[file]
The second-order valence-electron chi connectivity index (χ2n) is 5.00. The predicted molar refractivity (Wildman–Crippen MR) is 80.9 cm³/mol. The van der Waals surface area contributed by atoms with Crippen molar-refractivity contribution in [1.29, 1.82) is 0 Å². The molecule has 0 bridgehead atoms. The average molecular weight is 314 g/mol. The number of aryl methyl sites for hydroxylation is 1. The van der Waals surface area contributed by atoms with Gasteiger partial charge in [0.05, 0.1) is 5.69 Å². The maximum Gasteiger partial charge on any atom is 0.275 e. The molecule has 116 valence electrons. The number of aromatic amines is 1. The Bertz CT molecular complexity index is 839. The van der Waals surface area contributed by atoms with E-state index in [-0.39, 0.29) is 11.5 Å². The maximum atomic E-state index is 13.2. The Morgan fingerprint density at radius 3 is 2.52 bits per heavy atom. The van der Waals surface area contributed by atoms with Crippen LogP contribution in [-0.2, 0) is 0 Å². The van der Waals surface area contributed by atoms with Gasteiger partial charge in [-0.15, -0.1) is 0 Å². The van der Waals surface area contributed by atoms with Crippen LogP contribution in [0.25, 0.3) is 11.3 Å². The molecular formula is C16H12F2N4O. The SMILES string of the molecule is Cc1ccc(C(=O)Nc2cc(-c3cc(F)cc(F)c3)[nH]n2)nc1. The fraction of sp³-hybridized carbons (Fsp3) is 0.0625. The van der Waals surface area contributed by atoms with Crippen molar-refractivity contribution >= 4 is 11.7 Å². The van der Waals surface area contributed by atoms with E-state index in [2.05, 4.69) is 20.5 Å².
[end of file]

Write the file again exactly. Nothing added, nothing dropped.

The second-order valence-electron chi connectivity index (χ2n) is 5.00. The predicted molar refractivity (Wildman–Crippen MR) is 80.9 cm³/mol. The van der Waals surface area contributed by atoms with Crippen molar-refractivity contribution in [1.29, 1.82) is 0 Å². The molecule has 0 bridgehead atoms. The average molecular weight is 314 g/mol. The number of aryl methyl sites for hydroxylation is 1. The van der Waals surface area contributed by atoms with Gasteiger partial charge in [0.05, 0.1) is 5.69 Å². The maximum Gasteiger partial charge on any atom is 0.275 e. The molecule has 116 valence electrons. The number of aromatic amines is 1. The Bertz CT molecular complexity index is 839. The van der Waals surface area contributed by atoms with E-state index in [-0.39, 0.29) is 11.5 Å². The maximum atomic E-state index is 13.2. The Morgan fingerprint density at radius 3 is 2.52 bits per heavy atom. The van der Waals surface area contributed by atoms with Crippen LogP contribution in [-0.2, 0) is 0 Å². The van der Waals surface area contributed by atoms with Gasteiger partial charge in [-0.15, -0.1) is 0 Å². The van der Waals surface area contributed by atoms with Crippen LogP contribution in [0.25, 0.3) is 11.3 Å². The molecular formula is C16H12F2N4O. The SMILES string of the molecule is Cc1ccc(C(=O)Nc2cc(-c3cc(F)cc(F)c3)[nH]n2)nc1. The fraction of sp³-hybridized carbons (Fsp3) is 0.0625. The van der Waals surface area contributed by atoms with Crippen molar-refractivity contribution >= 4 is 11.7 Å². The van der Waals surface area contributed by atoms with E-state index in [2.05, 4.69) is 20.5 Å².